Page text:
As an arrangement of the printhead, in addition to the arrangement as a combination of orifices, liquid channels, and electrothermal transducers (linear liquid channels or right-angled liquid channels) as disclosed in the above specifications, the arrangement using U.S. Pat. Nos. 4,558,333 and 4,459,600, which disclose an arrangement having a heat acting portion arranged in a bent region may be used. In addition, an arrangement based on Japanese Patent Laid-Open No. 59-123670 which discloses an arrangement using a slit common to a plurality of electrothermal transducers as an ejection portion of the electrothermal transducers, or Japanese Patent Laid-Open No. 59-138461 which discloses an arrangement having an opening for absorbing a pressure wave of heat energy in correspondence with an ejection portion, may be used.

It is preferable to add recovery means for the printhead, preliminary auxiliary means, and the like provided as an arrangement of the printer of the present invention since the print operation can be further stabilized. Examples of such means include, for the printhead, capping means, cleaning means, pressurization or suction means, and preliminary heating means using electrothermal transducers, another heating element, or a combination thereof. It is also effective to execute a preliminary ejection mode which performs ejection independently of printing.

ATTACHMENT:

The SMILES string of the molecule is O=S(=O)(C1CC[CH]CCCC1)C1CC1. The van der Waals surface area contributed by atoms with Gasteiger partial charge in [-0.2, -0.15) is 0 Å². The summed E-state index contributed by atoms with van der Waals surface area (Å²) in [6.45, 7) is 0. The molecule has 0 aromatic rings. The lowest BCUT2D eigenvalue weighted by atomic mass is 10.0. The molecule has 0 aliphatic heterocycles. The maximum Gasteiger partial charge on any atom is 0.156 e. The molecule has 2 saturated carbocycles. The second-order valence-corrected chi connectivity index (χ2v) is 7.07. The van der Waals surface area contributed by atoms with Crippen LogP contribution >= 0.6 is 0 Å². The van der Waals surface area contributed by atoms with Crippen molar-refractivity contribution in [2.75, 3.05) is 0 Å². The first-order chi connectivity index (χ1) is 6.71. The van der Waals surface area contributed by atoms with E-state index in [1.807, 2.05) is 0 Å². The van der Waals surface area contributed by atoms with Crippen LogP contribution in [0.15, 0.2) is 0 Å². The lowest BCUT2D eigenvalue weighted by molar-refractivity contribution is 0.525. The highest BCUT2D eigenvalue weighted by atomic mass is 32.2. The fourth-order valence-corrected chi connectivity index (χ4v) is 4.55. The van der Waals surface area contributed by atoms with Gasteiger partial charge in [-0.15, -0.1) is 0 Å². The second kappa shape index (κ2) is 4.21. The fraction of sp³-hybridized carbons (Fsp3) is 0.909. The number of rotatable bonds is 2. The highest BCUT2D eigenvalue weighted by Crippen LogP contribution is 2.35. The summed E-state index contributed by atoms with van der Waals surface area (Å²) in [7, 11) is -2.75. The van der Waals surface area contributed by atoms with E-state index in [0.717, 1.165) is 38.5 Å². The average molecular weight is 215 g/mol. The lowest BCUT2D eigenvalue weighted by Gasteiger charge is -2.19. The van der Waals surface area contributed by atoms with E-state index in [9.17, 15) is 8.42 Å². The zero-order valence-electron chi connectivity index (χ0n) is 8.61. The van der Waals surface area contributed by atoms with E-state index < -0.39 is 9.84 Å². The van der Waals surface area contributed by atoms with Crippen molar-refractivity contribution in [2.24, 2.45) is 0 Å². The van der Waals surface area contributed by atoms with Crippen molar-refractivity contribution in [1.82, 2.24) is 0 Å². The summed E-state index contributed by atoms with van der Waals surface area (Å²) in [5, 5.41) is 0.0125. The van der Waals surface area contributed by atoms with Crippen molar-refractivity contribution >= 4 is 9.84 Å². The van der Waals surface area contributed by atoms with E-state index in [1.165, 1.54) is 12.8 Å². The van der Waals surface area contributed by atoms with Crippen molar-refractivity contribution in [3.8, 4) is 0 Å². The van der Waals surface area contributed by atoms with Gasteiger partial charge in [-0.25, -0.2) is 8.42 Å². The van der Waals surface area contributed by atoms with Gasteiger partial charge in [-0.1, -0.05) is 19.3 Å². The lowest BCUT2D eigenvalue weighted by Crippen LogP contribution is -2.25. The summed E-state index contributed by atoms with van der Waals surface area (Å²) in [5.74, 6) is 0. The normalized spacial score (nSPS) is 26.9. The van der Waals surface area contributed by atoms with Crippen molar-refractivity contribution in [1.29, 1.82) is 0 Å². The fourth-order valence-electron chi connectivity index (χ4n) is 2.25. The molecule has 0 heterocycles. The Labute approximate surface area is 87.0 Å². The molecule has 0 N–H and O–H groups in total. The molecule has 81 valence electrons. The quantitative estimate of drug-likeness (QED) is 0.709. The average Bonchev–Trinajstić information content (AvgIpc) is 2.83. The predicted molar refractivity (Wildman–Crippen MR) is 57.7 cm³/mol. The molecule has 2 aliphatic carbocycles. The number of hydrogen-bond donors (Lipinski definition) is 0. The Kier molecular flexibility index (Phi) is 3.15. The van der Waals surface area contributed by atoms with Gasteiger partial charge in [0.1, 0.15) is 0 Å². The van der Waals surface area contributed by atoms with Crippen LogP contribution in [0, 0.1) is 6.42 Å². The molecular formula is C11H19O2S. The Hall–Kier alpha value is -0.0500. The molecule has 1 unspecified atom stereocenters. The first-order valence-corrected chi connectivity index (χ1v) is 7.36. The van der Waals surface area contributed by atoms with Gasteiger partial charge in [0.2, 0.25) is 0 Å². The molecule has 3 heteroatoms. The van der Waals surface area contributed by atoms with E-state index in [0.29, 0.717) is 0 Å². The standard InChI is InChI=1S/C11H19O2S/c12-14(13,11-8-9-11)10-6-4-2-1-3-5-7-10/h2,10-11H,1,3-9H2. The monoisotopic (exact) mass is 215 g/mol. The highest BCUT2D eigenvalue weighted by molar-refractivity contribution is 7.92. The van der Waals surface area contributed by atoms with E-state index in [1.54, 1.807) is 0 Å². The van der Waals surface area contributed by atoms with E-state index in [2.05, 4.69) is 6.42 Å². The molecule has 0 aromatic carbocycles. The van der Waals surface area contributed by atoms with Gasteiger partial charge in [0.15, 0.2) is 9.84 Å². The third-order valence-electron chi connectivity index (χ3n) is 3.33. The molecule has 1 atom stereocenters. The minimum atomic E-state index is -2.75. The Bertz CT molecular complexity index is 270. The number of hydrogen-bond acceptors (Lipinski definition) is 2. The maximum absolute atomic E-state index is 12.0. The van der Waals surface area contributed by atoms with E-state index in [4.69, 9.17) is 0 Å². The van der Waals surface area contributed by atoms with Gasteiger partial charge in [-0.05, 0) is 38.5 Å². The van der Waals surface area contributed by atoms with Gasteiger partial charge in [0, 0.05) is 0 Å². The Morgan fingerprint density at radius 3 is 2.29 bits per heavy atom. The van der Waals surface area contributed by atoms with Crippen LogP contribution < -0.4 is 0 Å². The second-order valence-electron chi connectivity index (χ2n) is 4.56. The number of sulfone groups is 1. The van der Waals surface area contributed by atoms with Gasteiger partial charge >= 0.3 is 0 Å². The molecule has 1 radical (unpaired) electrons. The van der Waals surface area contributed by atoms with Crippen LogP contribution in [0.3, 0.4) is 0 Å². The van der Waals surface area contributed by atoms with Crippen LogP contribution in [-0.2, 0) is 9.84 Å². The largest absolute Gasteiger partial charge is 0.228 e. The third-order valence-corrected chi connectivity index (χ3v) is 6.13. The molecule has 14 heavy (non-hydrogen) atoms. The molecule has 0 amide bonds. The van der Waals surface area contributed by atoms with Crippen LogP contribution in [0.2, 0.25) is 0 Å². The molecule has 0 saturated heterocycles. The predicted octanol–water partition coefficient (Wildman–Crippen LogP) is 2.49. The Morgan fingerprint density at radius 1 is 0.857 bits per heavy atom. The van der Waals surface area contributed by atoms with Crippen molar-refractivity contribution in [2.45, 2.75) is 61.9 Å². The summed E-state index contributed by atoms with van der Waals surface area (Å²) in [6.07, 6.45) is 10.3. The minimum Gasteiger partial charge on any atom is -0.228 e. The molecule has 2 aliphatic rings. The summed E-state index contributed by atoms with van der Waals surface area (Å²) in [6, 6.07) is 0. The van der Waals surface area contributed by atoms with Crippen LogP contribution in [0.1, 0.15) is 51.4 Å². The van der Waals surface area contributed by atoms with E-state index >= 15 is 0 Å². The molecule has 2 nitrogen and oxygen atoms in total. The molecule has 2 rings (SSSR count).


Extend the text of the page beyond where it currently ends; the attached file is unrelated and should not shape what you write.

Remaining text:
Furthermore, as for the print mode of the printer apparatus, the present invention is effective for not only an apparatus having a print mode using only a primary color such as black or the like, but also an apparatus having at least one of a multi-color mode using a plurality of different colors or a full-color mode achieved by color mixing, although such modes may be attained either by using an integrated printhead or by combining a plurality of printheads.

Moreover, in each of the above-mentioned embodiments of the present invention, the liquid is described as ink. Alternatively, the present invention may employ ink which solidifies at room temperature or less and softens or liquefies at room temperature, or ink which liquefies upon application of a print signal, since it is a common practice to perform temperature control of the ink itself within the range from 30 C. to 70 C. in the ink-jet system, so that the ink viscosity can fall within the stable ejection range.